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Zellner, M. Olds, D. (2014). Editors' introduction. Neuropsychoanalysis, 16(1):1-2.

(2014). Neuropsychoanalysis, 16(1):1-2

Editors' Introduction

Editors' introduction

Maggie Zellner and David Olds

Neuropsychoanalysis, being a point of contact between wide-ranging disciplines, takes on many topics, and takes a number of forms. Psychodynamic neuroscience investigates the brain mechanisms of intrapsychic or intersubjective processes, or uses psychoanalytic concepts to enrich brain research. Clinical neuropsychoanalysis includes working with neurological patients in psychodynamically-informed ways, or using observations from such work to inform neuropsychoanalytic theory. Theory-building integrates neuroscience findings and models with psychoanalytic constructs, in order to move towards a more complete understanding of the mental apparatus. (For overviews of the development of neuropsychoanalysis, see Fotopoulou 2012a, 2012b; Solms & Turnbull, 2011.)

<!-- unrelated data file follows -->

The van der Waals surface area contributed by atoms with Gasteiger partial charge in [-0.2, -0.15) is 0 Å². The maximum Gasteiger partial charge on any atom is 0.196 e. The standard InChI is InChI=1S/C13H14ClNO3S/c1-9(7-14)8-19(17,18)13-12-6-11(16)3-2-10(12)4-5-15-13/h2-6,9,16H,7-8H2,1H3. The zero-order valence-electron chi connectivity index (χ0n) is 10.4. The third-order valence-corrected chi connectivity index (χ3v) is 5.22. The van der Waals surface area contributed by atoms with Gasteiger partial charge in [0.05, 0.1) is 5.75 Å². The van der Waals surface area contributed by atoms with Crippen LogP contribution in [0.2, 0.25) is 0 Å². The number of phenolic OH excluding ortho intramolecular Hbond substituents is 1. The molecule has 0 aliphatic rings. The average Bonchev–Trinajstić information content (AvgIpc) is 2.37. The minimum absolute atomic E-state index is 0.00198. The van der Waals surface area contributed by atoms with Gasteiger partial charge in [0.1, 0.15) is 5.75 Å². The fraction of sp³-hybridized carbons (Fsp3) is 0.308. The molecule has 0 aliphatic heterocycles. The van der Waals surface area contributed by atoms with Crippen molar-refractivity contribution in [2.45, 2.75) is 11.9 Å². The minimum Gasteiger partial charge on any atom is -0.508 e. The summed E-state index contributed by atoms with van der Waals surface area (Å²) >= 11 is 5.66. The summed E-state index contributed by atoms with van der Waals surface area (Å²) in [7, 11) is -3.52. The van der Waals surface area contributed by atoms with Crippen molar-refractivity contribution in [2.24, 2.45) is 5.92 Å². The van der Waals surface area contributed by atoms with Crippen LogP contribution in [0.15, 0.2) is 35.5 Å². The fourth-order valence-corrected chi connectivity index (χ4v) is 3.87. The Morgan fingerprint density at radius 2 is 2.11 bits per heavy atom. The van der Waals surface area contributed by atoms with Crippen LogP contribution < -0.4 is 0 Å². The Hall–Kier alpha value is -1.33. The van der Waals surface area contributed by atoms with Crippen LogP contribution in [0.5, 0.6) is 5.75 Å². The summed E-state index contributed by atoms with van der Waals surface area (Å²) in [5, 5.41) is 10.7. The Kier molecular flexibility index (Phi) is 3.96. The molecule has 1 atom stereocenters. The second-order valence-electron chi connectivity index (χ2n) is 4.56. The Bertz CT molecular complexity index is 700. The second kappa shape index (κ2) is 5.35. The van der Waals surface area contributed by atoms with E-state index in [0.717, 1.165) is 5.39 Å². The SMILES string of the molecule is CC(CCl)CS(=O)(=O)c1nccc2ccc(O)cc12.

Neuropsychoanalysis also tends to operate at two different scales. On the one hand, we are deeply engaged with “big-picture,” theoretical perspectives on models of the mind and social relationships. On the other, we are also attuned to the nuances of the person, valuing the complexity of each individual. This issue presents excellent examples of two of the “tendencies” in neuropsychoanalytic work: two pieces of clinical neuropsychoanalysis and one of theory-building. In addition, they all demonstrate that neuropsychoanalytic work can be both big-picture and individually relevant at the same time.

First, representing theory-building at its best, Myron Hofer offers a truly breathtaking, big-picture piece: a Target Article on development and its role in evolution.

[This is a summary excerpt from the full text of the journal article. The full text of the document is available to journal subscribers on the publisher's website here.]

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